The Officer’s obsession with the apparatus is tied to his worship of the previous Commandant – it is the last tangible evidence of a time in which the Officer enjoyed his life. His obsession acts as blinders for him. All he sees is the “beauty” of the apparatus, that what he is doing is actually just and right, and that everyone else is wrong. I find him pitiable in that this is what he built his life around; however, my pity stops to a point because I think it’s clear that he could have been rehabilitated and had a good life under the new Commandant. Those who do not want help because they see nothing wrong with their dangerous actions – those are the most frightening antagonists to me.
Henrik Ibsen’s play An Enemy of the People is brimming with different and, at times, conflicting ideals. I believe that Ibsen wrote in this way with purpose: every audience member is to leave the theatre with a different experience from everyone else. There is not to be one universal truth to the play; to have an entire group of people agreed on one point would defeat the entire purpose. Of course, by my stating such an opinion would probably be contradicting someone else’s! The theme that spoke to me most in Enemy, however, is that of “might vs. right.” The play implies that might is not always right, nor indeed does right have might to support it.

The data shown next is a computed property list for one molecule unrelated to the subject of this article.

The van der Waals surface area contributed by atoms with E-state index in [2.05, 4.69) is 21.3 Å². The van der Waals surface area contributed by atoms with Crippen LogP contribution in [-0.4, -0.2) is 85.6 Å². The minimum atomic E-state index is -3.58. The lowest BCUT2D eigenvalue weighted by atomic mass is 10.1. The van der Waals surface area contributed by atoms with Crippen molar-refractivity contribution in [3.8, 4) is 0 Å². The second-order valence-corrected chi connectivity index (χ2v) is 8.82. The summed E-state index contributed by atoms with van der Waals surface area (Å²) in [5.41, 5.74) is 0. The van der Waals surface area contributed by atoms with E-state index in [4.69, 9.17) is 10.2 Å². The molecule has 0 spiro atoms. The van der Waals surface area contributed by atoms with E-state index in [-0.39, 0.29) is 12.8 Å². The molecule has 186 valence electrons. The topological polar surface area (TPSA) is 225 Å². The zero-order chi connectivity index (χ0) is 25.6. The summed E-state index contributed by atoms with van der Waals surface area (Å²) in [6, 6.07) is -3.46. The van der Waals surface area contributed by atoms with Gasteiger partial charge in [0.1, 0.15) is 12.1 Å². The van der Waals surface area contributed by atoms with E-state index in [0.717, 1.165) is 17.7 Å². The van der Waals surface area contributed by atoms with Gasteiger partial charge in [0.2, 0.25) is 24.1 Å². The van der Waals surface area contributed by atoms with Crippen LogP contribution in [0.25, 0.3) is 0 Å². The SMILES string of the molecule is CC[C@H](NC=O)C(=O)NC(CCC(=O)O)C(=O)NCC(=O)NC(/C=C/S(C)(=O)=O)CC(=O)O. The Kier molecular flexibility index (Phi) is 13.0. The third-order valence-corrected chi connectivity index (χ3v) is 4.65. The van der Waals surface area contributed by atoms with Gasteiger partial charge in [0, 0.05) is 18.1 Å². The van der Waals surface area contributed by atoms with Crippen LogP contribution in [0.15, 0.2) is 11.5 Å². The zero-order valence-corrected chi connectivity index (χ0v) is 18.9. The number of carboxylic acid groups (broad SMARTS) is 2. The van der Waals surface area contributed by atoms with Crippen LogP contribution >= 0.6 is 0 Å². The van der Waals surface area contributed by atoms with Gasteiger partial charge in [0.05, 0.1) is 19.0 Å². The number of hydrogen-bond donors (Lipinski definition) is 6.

In the first two acts, Dr. Stockmann repeatedly states that he has a “compact majority” and the “liberal-minded independent press” (Ibsen 191) behind him, those two being his “might.” The doctor assumes that his might will follow him because he is right. He does not even consider the townspeople and the government not bowing to his study about the Baths. Peter Stockmann assumes the opposite: he knows he has power and assumes that every decision made by him and his might is necessarily the best decision. Once both men are faced with opposition from each other, they are immediately on the defensive instead of hearing other ideas. Dr. Stockmann in fact speaks fairly violently as he describes that he “shall smite them to the ground – I shall crush them – I shall break down all their defences, before the eyes of the honest public!” (224). As the play continues, we see the evolution of Dr. Stockmann as he goes from a self-assured man with some supporters to a screaming, slightly unstable man who has only one person on his side. He certainly does not do any favors for himself by calling his fellow townspeople “curs” and lame animal (259) when faced with opposition. He may still be right to close the Baths, but he certainly is not right in his classism. The townspeople, despite appearing unified against the doctor, prove that they are not in the final act of the play, as people only act against the family because they “dare risk not.” (269) The people of the town only have might when they are together; when separated, it is apparent that their right and unification are only thin veils for their uncertainty.